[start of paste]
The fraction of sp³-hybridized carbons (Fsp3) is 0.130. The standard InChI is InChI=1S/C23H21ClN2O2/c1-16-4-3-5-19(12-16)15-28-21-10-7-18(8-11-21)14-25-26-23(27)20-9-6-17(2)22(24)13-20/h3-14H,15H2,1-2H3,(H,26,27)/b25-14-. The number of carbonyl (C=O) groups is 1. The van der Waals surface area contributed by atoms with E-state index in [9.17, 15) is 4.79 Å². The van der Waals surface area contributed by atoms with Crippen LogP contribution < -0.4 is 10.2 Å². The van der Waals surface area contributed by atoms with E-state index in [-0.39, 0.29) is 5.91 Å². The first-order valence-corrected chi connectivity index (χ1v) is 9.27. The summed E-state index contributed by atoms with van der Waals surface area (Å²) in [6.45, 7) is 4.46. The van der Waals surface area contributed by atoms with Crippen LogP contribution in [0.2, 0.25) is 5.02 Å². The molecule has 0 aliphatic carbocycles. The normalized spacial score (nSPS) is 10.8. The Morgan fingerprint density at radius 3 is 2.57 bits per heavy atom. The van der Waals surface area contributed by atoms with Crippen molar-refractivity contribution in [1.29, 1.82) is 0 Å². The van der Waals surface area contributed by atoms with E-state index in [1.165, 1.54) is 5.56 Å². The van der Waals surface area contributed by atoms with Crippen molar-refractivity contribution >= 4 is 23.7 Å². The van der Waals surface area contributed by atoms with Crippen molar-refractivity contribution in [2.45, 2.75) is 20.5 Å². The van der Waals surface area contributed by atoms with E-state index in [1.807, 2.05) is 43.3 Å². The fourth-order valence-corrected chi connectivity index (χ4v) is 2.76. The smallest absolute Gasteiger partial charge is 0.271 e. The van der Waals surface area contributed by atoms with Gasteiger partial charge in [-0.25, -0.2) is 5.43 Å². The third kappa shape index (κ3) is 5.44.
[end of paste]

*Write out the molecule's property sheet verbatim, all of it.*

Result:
The fraction of sp³-hybridized carbons (Fsp3) is 0.130. The standard InChI is InChI=1S/C23H21ClN2O2/c1-16-4-3-5-19(12-16)15-28-21-10-7-18(8-11-21)14-25-26-23(27)20-9-6-17(2)22(24)13-20/h3-14H,15H2,1-2H3,(H,26,27)/b25-14-. The number of carbonyl (C=O) groups is 1. The van der Waals surface area contributed by atoms with E-state index in [9.17, 15) is 4.79 Å². The van der Waals surface area contributed by atoms with Crippen LogP contribution < -0.4 is 10.2 Å². The van der Waals surface area contributed by atoms with E-state index in [-0.39, 0.29) is 5.91 Å². The first-order valence-corrected chi connectivity index (χ1v) is 9.27. The summed E-state index contributed by atoms with van der Waals surface area (Å²) in [6.45, 7) is 4.46. The van der Waals surface area contributed by atoms with Crippen LogP contribution in [0.2, 0.25) is 5.02 Å². The molecule has 0 aliphatic carbocycles. The normalized spacial score (nSPS) is 10.8. The Morgan fingerprint density at radius 3 is 2.57 bits per heavy atom. The van der Waals surface area contributed by atoms with Crippen molar-refractivity contribution in [1.29, 1.82) is 0 Å². The van der Waals surface area contributed by atoms with E-state index in [1.165, 1.54) is 5.56 Å². The van der Waals surface area contributed by atoms with Crippen molar-refractivity contribution >= 4 is 23.7 Å². The van der Waals surface area contributed by atoms with Crippen molar-refractivity contribution in [2.45, 2.75) is 20.5 Å². The van der Waals surface area contributed by atoms with E-state index in [1.807, 2.05) is 43.3 Å². The fourth-order valence-corrected chi connectivity index (χ4v) is 2.76. The smallest absolute Gasteiger partial charge is 0.271 e. The van der Waals surface area contributed by atoms with Gasteiger partial charge in [-0.25, -0.2) is 5.43 Å². The third kappa shape index (κ3) is 5.44.